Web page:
Lighting is vital for a colony. A colony might have a limited number of windows, so lighting would be required permanantly. Plants in greenhouses might need to be lit artificially to supplement natural light. Rovers must have headlamps for driving at night or during dust storms.
Types of lighting
Most lightbulbs on Earth are incandescent. Fire and stars produce light via incandescence. In an incandescent light-bulb a metal filament (Usually tungsten, the only metal that can withstand the temperatures) is heated to around 3000C. A glass bulb is fitted around the filament and the air evacuated or replaced by an inert gas, because the filament would otherwise oxidize and burn. In most commercial installation incandescent light bulbs have been replaced by fluorescents, that are themselves being replaced by LEDs.
Human response to light
Humans have two types of vision, color and low-light. Once the vision has adjusted to low light, the average human is able to function well in the light of the full moon, but without the ability to see in color.
Certain lights, emulating natural sunlight, are used to treat Seasonal Affective Disorder.
Many plants require more sunlight than is available on the martian surface. Dust storms can also obscure the sun for months at a time. Artificial lighting is needed to at least augment the natural light.
Interior grow rooms use artificial light for plant production. This technology was developed for the production of Cannabis in closed environments but is applicable to all indoor grown plants. The most common power used for these installations is 300-600 W/m2, or about one quarter to one half the power of full sunlight.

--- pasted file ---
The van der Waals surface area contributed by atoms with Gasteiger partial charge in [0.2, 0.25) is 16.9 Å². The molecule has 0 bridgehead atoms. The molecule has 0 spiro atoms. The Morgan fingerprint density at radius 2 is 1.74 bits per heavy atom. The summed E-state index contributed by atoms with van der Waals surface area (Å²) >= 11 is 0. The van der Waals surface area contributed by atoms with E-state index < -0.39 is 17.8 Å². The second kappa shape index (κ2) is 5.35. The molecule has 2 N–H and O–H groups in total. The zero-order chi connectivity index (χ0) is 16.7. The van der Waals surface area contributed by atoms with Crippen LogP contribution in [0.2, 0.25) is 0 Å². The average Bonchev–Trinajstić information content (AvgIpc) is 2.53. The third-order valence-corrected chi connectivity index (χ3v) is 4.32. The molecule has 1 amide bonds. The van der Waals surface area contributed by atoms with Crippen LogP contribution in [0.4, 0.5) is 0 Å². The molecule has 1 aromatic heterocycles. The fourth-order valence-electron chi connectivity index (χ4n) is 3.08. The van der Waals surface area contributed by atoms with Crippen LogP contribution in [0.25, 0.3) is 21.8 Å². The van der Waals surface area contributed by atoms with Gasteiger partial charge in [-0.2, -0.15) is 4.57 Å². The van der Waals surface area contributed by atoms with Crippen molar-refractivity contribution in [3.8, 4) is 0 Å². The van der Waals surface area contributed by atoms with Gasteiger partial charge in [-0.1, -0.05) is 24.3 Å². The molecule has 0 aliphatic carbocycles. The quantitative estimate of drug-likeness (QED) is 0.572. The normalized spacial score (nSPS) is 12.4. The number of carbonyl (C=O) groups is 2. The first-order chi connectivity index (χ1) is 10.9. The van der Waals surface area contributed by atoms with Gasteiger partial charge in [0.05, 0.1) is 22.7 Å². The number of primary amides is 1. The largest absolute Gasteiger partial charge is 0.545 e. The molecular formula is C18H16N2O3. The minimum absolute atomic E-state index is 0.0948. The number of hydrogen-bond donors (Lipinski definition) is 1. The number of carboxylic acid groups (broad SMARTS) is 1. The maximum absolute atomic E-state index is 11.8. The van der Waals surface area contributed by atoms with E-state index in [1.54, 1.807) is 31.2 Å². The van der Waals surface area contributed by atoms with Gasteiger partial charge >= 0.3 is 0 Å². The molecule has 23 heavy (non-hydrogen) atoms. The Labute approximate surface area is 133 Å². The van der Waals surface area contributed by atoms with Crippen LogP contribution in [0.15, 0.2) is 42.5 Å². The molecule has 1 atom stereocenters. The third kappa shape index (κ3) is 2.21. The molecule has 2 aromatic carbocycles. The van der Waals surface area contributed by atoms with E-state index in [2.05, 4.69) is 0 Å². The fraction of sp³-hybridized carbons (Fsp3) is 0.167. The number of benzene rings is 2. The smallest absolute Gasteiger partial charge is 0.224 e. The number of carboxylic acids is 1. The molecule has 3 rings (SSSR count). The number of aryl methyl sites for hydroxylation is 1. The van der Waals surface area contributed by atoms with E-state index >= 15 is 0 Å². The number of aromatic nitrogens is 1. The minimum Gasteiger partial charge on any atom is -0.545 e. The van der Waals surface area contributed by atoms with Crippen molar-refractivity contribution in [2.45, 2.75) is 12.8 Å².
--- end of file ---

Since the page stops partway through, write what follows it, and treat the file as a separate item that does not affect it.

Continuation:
|Sunlight||10000||107 527||1300 (120)|
|Full daylight||1000||10 752||130 (12)|
|Overcast day||100||1 075||13-18 (1,3-1,8)|
|Very dark day||10||107|
The table below provides recommended light levels from the IESNA Lighting Handbook and LPD levels from the IECC 2015
|ROOM TYPE||LIGHT LEVEL (FOOT CANDLES)||LIGHT LEVEL (LUX)||IECC 2015 LIGHTING POWER DENSITY
Watts/m2 (WATTS PER SF)
|Bedroom - Dormitory||20-30 FC||200-300 lux||(0.38)|
|Cafeteria - Eating||20-30 FC||200-300 lux||(0.65)|
|Classroom - General||30-50 FC||300-500 lux||(1.24)|
|Conference Room||30-50 FC||300-500 lux||1.23|
|Corridor||5-10 FC||50-100 lux||0.66|
|Exhibit Space||30-50 FC||300-500 lux||1.45|
|Gymnasium - Exercise / Workout||20-30 FC||200-300 lux||0.72|
|Gymnasium - Sports / Games||30-50 FC||300-500 lux||1.20|
|Kitchen / Food Prep||30-75 FC||300-750 lux||1.21|
|Laboratory (Classroom)||50-75 FC||500-750 lux||1.43|
|Laboratory (Professional)||75-120 FC||750-1200 lux||1.81|
|Library - Stacks||20-50 FC||200-500 lux||1.71|
|Library - Reading / Studying||30-50 FC||300-500 lux||1.06|
|Loading Dock||10-30 FC||100-300 lux||0.47|
|Lobby - Office/General||20-30 FC||200-300 lux||0.90|
|Locker Room||10-30 FC||100-300 lux||0.75|
|Lounge / Breakroom||10-30 FC||100-300 lux||0.73|
|Mechanical / Electrical Room||20-50 FC||200-500 lux||0.95|
|Office - Open||30-50 FC||300-500 lux||0.98|
|Office - Private / Closed||30-50 FC||300-500 lux||1.11|
|Parking - Interior||5-10 FC||50-100 lux||0.19|
|Restroom / Toilet||10-30 FC||100-300 lux||0.98|
|Retail Sales||20-50 FC||200-500 lux||1.59|
|Stairway||5-10 FC||50-100 lux||0.69|
|Storage Room - General||5-20 FC||50-200 lux||0.63|
|Workshop||30-75 FC||300-750 lux||1.59|
- How much exposure time is needed for the skin to produce enough vitamin D?